Oscar Bluemner (1867-1938, German-American)

Oscar Bluemner, cats in art, cat paintingsOscar Bluemner (1867-1938, German-American) was a draftsman and painter. His life was not easy.  Artists’ lives rarely are.  But at his side through those struggles was his long-haired, orange cat named “Florianus”.

Oscar Bluemner’s paintings were hailed by the critics and admired by his peers.  He should have been successful but sold very little during his lifetime.  Was it his Prussian heritage?  He could not help the accent, but became a U.S. citizen before the turn of the twentieth century.

Following the lead of famed art promoter Alfred Stieglitz, Bluemner received openings in many of the top showcases for Modern Art in New York City, as well as Boston, Chicago and St. Louis, including the famous Armory Show of 1913 and the very first Whitney Biennial in 1932.  But after Georgia O’Keeffe purchased one of his paintings, it seems like no one else did.  So, was it bad painting or just bad luck?

Oscar Bluemner was born in Prezlau, Germany. The son of an itinerant builder, he obtained a degree in architecture before emigrating to the US, due to the repressive policies of the Kaiser.  Even then, he was receiving awards for his painting, which he found time to do on his own.

He was an architect first and should have been successful at that as well.  Soon after graduation, he designed homes and public buildings in Germany.  In New York, his designs were chosen for the new Bronx courthouse, but his boss took the credit, and Bluemner had to sue in order to get paid.  In the process, he helped take down Boss Tweed and the Tammany Hall gang.  But his career as an architect was over.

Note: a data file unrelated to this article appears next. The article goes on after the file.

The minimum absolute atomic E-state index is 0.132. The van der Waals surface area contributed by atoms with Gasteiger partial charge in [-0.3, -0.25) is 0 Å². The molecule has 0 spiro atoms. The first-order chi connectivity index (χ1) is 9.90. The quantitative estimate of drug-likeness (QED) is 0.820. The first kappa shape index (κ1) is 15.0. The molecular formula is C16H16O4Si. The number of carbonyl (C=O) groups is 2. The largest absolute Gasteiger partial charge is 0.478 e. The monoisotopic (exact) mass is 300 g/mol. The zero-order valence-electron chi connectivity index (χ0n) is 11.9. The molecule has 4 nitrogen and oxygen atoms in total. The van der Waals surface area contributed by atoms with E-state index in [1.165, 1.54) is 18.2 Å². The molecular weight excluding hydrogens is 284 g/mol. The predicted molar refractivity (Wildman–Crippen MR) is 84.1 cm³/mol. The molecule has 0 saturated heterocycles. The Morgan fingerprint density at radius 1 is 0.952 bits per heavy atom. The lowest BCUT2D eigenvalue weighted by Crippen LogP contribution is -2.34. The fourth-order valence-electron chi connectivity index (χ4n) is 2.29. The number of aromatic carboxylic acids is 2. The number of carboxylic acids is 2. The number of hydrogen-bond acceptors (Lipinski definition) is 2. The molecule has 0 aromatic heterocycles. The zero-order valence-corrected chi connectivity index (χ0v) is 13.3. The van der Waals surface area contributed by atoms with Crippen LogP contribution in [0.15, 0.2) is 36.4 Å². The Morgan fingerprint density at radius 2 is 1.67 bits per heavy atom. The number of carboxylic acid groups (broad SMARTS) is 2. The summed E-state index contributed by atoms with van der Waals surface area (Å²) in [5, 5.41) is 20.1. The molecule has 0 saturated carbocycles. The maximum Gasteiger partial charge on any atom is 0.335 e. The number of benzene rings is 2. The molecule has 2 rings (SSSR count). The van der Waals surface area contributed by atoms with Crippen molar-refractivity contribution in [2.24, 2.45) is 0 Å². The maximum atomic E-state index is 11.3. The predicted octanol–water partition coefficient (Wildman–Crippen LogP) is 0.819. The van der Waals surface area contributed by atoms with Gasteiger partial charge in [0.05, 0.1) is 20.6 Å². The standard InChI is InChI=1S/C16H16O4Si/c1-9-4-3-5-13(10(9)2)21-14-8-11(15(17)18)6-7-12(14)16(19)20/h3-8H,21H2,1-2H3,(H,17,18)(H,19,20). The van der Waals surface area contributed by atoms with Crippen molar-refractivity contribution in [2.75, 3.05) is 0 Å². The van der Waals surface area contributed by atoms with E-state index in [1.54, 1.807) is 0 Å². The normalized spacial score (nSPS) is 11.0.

Oscar met Stieglitz in 1908, and Alfred encouraged him to paint.  He introduced him to the artistic innovations of the European and American avant-garde. Like others in Stieglitz’s circle of Modernists, such as Arthur Dove, Marsden Hartley, and John Marin, Oscar felt an intense relationship with everyday American scenes.  Bluemner, however, added a passionate sense of color, which he used against the architectural forms of his former career.  Stieglitz told Bluemner that “The work is virile – it’s your own – and it’s damn good.”  He gave him a show in his gallery and Oscar wrote articles for Alfred’s “Camera Work” magazine.  But his work just didn’t sell.

Oscar did not just paint a scene; he gave it an entirely new life, transforming a factory into something alive through his use of color.

He was obsessed with painting, and while he did odd jobs in an attempt to put food on the table for his wife and child, they had to move from cold-water flat to cold-water flat, to stay one step ahead of the landlord.  His wife died in 1926.  He continued painting.  What else could he do?

We do not know when the cat Florianus came to live with Oscar, but he died in 1931.  A couple of years later, Oscar took the name “Florianus” as his own middle name and thereafter, signed his paintings in this way.

Florianus, Oscar Bluemner's cat, cats and artists

 

Life never got easier for him.  After a series of accidents and illnesses, Oscar Bluemner took his own life in 1938.

The few paintings that were purchased are rarely seen and in 1997, his daughter Vera Kouba, donated more than one thousand pieces done by her father to Stetson University in Deland, Florida, where she retired.  Bluemner’s paintings can now be seen at the Hand Art Center at Stetson.

Oscar Bluemner painting

 

 

Painting by Oscar Bluemner

 

 

Snow and Glow by Oscar Bluemner, 1935

Snow and Glow, 1935
Signed with his cat’s name, Florianus

This article was contributed by Rusty Hammer, XtremeArtTourist.

 

 

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